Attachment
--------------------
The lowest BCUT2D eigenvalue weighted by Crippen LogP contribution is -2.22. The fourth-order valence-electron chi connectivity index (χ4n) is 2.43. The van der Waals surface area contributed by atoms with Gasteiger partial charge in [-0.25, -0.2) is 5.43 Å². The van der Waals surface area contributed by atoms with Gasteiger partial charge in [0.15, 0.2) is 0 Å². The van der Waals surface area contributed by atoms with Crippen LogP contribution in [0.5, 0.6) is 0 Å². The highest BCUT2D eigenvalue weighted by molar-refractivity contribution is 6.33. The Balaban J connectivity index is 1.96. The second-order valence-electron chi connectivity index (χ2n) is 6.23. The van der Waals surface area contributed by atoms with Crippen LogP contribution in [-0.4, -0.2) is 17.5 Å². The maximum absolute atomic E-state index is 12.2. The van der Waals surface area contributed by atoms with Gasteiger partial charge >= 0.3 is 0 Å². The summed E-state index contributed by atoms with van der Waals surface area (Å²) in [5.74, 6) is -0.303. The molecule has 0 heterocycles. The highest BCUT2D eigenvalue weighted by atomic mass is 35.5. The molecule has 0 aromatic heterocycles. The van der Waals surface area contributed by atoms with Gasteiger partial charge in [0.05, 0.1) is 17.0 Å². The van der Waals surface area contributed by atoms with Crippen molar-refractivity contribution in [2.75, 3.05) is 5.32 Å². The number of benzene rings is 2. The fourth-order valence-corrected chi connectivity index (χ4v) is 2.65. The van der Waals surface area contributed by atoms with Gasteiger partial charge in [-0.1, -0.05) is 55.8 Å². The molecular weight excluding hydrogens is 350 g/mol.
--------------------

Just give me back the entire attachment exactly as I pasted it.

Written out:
The lowest BCUT2D eigenvalue weighted by Crippen LogP contribution is -2.22. The fourth-order valence-electron chi connectivity index (χ4n) is 2.43. The van der Waals surface area contributed by atoms with Gasteiger partial charge in [-0.25, -0.2) is 5.43 Å². The van der Waals surface area contributed by atoms with Gasteiger partial charge in [0.15, 0.2) is 0 Å². The van der Waals surface area contributed by atoms with Crippen LogP contribution in [0.5, 0.6) is 0 Å². The highest BCUT2D eigenvalue weighted by molar-refractivity contribution is 6.33. The Balaban J connectivity index is 1.96. The second-order valence-electron chi connectivity index (χ2n) is 6.23. The van der Waals surface area contributed by atoms with Crippen LogP contribution in [-0.4, -0.2) is 17.5 Å². The maximum absolute atomic E-state index is 12.2. The van der Waals surface area contributed by atoms with Gasteiger partial charge >= 0.3 is 0 Å². The summed E-state index contributed by atoms with van der Waals surface area (Å²) in [5.74, 6) is -0.303. The molecule has 0 heterocycles. The highest BCUT2D eigenvalue weighted by atomic mass is 35.5. The molecule has 0 aromatic heterocycles. The van der Waals surface area contributed by atoms with Gasteiger partial charge in [0.05, 0.1) is 17.0 Å². The van der Waals surface area contributed by atoms with Crippen molar-refractivity contribution in [2.75, 3.05) is 5.32 Å². The number of benzene rings is 2. The fourth-order valence-corrected chi connectivity index (χ4v) is 2.65. The van der Waals surface area contributed by atoms with Gasteiger partial charge in [-0.1, -0.05) is 55.8 Å². The molecular weight excluding hydrogens is 350 g/mol.